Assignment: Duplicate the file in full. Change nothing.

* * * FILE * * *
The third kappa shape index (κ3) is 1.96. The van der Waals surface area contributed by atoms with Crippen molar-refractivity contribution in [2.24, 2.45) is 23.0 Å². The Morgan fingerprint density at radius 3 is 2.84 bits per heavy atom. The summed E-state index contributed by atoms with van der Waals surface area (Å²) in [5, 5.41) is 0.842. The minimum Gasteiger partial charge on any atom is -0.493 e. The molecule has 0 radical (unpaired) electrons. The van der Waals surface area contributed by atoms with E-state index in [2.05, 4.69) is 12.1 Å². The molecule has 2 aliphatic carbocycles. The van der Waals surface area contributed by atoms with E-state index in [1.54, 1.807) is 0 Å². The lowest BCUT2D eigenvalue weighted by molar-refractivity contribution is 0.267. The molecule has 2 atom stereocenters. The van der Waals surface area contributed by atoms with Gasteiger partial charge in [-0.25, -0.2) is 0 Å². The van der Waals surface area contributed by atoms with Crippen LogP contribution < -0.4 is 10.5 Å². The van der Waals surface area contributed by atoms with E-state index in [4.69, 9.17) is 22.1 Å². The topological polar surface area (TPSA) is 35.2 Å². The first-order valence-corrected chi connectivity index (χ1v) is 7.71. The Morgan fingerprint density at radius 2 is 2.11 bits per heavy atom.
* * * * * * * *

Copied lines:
The third kappa shape index (κ3) is 1.96. The van der Waals surface area contributed by atoms with Crippen molar-refractivity contribution in [2.24, 2.45) is 23.0 Å². The Morgan fingerprint density at radius 3 is 2.84 bits per heavy atom. The summed E-state index contributed by atoms with van der Waals surface area (Å²) in [5, 5.41) is 0.842. The minimum Gasteiger partial charge on any atom is -0.493 e. The molecule has 0 radical (unpaired) electrons. The van der Waals surface area contributed by atoms with E-state index in [2.05, 4.69) is 12.1 Å². The molecule has 2 aliphatic carbocycles. The van der Waals surface area contributed by atoms with E-state index in [1.54, 1.807) is 0 Å². The lowest BCUT2D eigenvalue weighted by molar-refractivity contribution is 0.267. The molecule has 2 atom stereocenters. The van der Waals surface area contributed by atoms with Gasteiger partial charge in [-0.25, -0.2) is 0 Å². The van der Waals surface area contributed by atoms with Crippen LogP contribution < -0.4 is 10.5 Å². The van der Waals surface area contributed by atoms with E-state index in [4.69, 9.17) is 22.1 Å². The topological polar surface area (TPSA) is 35.2 Å². The first-order valence-corrected chi connectivity index (χ1v) is 7.71. The Morgan fingerprint density at radius 2 is 2.11 bits per heavy atom.